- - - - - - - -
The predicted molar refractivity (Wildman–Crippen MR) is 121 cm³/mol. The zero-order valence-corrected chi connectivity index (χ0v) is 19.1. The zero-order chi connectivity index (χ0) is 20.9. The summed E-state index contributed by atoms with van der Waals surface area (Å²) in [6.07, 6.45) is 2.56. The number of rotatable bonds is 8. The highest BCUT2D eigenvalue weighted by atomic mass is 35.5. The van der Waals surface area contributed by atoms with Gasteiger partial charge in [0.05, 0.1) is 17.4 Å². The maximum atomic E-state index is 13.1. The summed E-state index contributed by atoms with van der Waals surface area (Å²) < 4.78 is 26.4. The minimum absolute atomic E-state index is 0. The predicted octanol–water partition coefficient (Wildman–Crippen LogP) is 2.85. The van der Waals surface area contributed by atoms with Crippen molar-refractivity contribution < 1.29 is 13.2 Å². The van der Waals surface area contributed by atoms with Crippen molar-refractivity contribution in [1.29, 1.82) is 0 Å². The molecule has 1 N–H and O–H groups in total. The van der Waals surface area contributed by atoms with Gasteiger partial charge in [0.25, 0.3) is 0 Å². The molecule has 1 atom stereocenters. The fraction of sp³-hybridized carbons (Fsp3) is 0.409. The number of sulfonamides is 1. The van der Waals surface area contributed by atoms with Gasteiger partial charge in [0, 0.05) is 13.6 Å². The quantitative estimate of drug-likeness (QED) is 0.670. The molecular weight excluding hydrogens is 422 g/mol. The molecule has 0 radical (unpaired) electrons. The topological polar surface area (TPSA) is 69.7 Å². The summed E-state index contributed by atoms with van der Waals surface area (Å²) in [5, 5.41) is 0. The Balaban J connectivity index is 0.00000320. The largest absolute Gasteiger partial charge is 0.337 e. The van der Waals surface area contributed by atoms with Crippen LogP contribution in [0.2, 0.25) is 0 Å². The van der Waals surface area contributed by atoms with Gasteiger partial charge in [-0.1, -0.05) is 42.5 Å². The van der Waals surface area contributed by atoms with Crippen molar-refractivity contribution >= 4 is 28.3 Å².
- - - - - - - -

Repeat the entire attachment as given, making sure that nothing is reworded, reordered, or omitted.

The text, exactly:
The predicted molar refractivity (Wildman–Crippen MR) is 121 cm³/mol. The zero-order valence-corrected chi connectivity index (χ0v) is 19.1. The zero-order chi connectivity index (χ0) is 20.9. The summed E-state index contributed by atoms with van der Waals surface area (Å²) in [6.07, 6.45) is 2.56. The number of rotatable bonds is 8. The highest BCUT2D eigenvalue weighted by atomic mass is 35.5. The van der Waals surface area contributed by atoms with Gasteiger partial charge in [0.05, 0.1) is 17.4 Å². The maximum atomic E-state index is 13.1. The summed E-state index contributed by atoms with van der Waals surface area (Å²) < 4.78 is 26.4. The minimum absolute atomic E-state index is 0. The predicted octanol–water partition coefficient (Wildman–Crippen LogP) is 2.85. The van der Waals surface area contributed by atoms with Crippen molar-refractivity contribution < 1.29 is 13.2 Å². The van der Waals surface area contributed by atoms with Crippen molar-refractivity contribution in [1.29, 1.82) is 0 Å². The molecule has 1 N–H and O–H groups in total. The van der Waals surface area contributed by atoms with Gasteiger partial charge in [0.25, 0.3) is 0 Å². The molecule has 1 atom stereocenters. The fraction of sp³-hybridized carbons (Fsp3) is 0.409. The number of sulfonamides is 1. The van der Waals surface area contributed by atoms with Gasteiger partial charge in [0, 0.05) is 13.6 Å². The quantitative estimate of drug-likeness (QED) is 0.670. The molecular weight excluding hydrogens is 422 g/mol. The molecule has 0 radical (unpaired) electrons. The topological polar surface area (TPSA) is 69.7 Å². The summed E-state index contributed by atoms with van der Waals surface area (Å²) in [5, 5.41) is 0. The Balaban J connectivity index is 0.00000320. The largest absolute Gasteiger partial charge is 0.337 e. The van der Waals surface area contributed by atoms with Crippen LogP contribution in [0.2, 0.25) is 0 Å². The van der Waals surface area contributed by atoms with Gasteiger partial charge in [-0.1, -0.05) is 42.5 Å². The van der Waals surface area contributed by atoms with Crippen molar-refractivity contribution >= 4 is 28.3 Å².